Understand what is
happening to your water.
Val Verde County is home to several unique watersheds, including the Devils River, Rio Grande, Amistad Reservoir, Pecos River and San Felipe Creek. These surface waters are fed by groundwater from the complex Edwards-Trinity Aquifer.
There are 6 significant spring systems in the unique watersheds of Val Verde County: Pecan Springs, San Felipe Springs, Goodenough Spring, Indian Head Spring, Finegan Springs and Dead Man Spring. These spring systems are jewels in Val Verde’s crown and indicators of groundwater levels for each unique watershed.
By 2070, the Texas population is expected to increase by more than 70 percent. With that increase, so will the demand for water.
Unlike surrounding counties, Val Verde County does not have a water management plan.
Without a plan, the future of Val Verde’s water is unknown.
"Water. The Consequences?" shows the risk of not planning for the future of Val Verde County’s water resources and advocates for a water management strategy that protects private property rights, stream flows, recreational values, and municipal water supplies.
Join the Devils River Conservancy in supporting smart groundwater use and the creation of river, creek and spring flow standards to ensure water is conserved for future generations of Texans.
Without a governing body or groundwater management plan in place, groundwater resources in Texas are subject to the “Rule of Capture” law. This law allows landowners to pump as much water as they see fit, without any liability for neighboring landowners and communities. Texas is the only western state where “Rule of Capture” governs groundwater use rather than “Reasonable Use.”
If groundwater pumping occurs at a high-volume near the Amistad Reservoir, this could affect the San Felipe Springs, the only surface water resource for the City of Del Rio. The San Felipe Springs also supports water flow in the San Felipe Creek and the Rio Grande River.
Downstream populations could be impacted. Val Verde County contributes upwards of ⅓ of the downstream flows to the Rio Grande - the primary water source for many communities south of Del Rio, Texas. If any of these water resources are impacted, a domino effect could take place, leaving Eagle Pass and Laredo with little to no water.
More than 1 million people visit Val Verde County’s state and federal parks for hunting, fishing, paddling and bird watching — all of which are water dependent. Val Verde’s $52.1 million per year tourism industry could be at stake if water is depleted from our region, leaving residents without jobs.
Amistad Reservoir alone creates 695 jobs in Del Rio, and San Felipe Springs are the main water source for Laughlin AFB which contributes an economic impact of $243,417,834 on Del Rio annually.
In 1944, the United States established a water treaty with Mexico that authorizes both countries to operate and maintain dams on the main channel of the Rio Grande River.
If the reigning "Rule of Capture" law is not modified or monitored, this may lead to an over pumping of water resources, which could then affect the water levels in Mexico. As a result, this could incite federal action and regulation for noncompliance of the treaty.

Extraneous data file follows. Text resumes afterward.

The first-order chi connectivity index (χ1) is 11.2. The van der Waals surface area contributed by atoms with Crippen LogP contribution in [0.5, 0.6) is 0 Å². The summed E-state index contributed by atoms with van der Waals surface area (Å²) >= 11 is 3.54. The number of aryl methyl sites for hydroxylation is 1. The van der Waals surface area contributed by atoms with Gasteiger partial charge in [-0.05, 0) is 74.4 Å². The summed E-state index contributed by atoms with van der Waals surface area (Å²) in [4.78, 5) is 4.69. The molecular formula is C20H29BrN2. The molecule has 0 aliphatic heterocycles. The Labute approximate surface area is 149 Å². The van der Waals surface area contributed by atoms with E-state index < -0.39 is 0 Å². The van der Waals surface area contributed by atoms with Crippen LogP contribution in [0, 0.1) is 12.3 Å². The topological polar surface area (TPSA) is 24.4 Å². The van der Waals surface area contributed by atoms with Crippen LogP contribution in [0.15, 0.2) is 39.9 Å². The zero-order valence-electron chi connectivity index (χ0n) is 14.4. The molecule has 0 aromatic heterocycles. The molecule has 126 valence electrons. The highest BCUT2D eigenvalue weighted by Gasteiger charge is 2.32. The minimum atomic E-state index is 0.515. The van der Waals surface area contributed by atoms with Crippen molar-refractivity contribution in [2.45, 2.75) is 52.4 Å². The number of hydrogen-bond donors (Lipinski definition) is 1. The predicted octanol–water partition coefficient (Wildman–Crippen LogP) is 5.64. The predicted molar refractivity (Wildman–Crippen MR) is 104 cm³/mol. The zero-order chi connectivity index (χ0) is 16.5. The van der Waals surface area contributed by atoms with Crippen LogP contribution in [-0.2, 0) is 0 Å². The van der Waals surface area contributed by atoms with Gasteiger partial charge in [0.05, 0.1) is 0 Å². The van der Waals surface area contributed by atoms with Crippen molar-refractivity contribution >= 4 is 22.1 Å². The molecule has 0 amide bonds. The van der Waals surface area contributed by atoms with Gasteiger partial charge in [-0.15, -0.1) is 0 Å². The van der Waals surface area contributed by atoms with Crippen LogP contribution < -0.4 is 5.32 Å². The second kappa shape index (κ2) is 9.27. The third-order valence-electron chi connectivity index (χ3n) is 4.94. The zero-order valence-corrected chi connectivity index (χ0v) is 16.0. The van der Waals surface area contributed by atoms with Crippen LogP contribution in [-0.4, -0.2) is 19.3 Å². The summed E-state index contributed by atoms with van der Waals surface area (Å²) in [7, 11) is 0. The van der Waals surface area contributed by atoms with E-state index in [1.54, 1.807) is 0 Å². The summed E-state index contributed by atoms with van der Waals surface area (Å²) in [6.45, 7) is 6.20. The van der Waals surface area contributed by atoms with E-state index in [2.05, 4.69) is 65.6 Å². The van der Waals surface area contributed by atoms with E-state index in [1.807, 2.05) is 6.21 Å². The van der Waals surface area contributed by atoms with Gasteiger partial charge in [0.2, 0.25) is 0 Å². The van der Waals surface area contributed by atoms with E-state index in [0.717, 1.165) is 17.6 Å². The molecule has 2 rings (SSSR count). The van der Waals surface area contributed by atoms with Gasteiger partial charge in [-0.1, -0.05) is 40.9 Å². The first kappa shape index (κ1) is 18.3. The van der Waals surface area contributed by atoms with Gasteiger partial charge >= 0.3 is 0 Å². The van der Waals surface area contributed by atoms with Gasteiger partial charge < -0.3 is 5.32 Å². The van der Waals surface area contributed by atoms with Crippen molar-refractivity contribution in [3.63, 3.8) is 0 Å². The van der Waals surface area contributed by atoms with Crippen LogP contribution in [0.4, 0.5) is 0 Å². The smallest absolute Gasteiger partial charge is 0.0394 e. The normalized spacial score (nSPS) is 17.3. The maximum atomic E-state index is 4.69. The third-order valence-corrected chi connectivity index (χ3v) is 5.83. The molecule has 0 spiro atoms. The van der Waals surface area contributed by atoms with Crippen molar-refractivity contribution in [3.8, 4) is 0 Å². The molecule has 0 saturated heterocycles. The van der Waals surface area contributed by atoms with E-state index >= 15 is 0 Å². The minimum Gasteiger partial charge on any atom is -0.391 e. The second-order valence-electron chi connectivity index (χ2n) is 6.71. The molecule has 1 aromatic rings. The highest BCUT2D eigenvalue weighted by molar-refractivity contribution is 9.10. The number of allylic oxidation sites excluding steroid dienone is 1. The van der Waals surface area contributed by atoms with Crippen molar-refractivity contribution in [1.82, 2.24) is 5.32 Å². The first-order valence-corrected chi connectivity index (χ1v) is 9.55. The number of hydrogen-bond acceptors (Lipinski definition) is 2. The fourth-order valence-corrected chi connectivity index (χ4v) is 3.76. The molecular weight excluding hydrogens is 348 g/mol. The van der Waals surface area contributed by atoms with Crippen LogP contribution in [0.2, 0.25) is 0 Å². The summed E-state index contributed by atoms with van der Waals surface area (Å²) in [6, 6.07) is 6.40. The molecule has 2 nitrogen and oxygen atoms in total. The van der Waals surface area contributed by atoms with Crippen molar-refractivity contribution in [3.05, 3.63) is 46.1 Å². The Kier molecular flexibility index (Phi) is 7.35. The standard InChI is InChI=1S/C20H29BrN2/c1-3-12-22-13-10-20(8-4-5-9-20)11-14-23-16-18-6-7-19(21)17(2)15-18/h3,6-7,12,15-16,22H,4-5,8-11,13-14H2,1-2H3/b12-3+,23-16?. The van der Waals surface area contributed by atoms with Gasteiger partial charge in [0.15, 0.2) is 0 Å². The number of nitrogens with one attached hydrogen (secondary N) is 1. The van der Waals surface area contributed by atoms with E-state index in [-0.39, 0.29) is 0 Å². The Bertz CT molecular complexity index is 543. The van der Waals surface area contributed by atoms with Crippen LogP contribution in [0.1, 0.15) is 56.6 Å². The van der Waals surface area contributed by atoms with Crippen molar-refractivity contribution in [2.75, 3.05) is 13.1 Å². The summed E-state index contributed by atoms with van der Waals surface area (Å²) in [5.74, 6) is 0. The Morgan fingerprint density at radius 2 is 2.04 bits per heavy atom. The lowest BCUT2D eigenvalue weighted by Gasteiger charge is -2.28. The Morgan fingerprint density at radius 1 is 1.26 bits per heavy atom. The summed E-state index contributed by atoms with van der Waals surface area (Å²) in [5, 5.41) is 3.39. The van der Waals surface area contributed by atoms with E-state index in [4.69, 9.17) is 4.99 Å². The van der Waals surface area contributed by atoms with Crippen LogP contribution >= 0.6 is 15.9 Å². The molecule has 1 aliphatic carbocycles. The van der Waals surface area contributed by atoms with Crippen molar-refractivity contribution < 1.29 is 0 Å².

Several threatened and endangered aquatic species call Val Verde County home. These include:
In accordance with the Endangered Species Act, if we do not protect the required environment and water these animals need to survive, the federal government could intervene in local water management and encroach upon private property rights.
"Our goal is to avoid the same fate the city of Fort Stockton endured with their beloved Comanche Springs. If we do not protect our groundwater, the rule of capture law will reign and leave future generations without this valuable resource."
How do we protect our resources?
Spring and river flows are indicators of groundwater levels in the watersheds of Val Verde County. We can use our desired future spring and river flows to set water management standards.
These standards, customized to each watershed, can aid the sustainable management of our groundwater resources and the protection of private property rights, recreational values, and municipal water supplies.
Once referred to as the “Spring City of Texas”, Fort Stockton is a prime example of the negative effects that come with the over-pumping of a prominent water resource. Comanche Springs was one of the largest freshwater springs in West Texas and the 8th largest in Texas. That came to an abrupt end in the 1950’s, when new well developments and excessive groundwater pumping for crops across the Belding Draw caused the springs to run dry.
In 1954, the Texas Supreme Court upheld the “Rule of Capture” and ratified the right of irrigation owners west of town to pump as much water as they wished, even if it negatively impacted others use of groundwater. As a result, the Comanche Springs stopped flowing year-round, which had, for thousands of years, produced up to 35 million gallons a day. No water in the Comanche Springs meant no water for the irrigation canals. This led to the end of farming efforts for many.
Let's make sure history doesn't repeat itself in Val Verde County!
Demand that your representative has the right stance on these important water issues.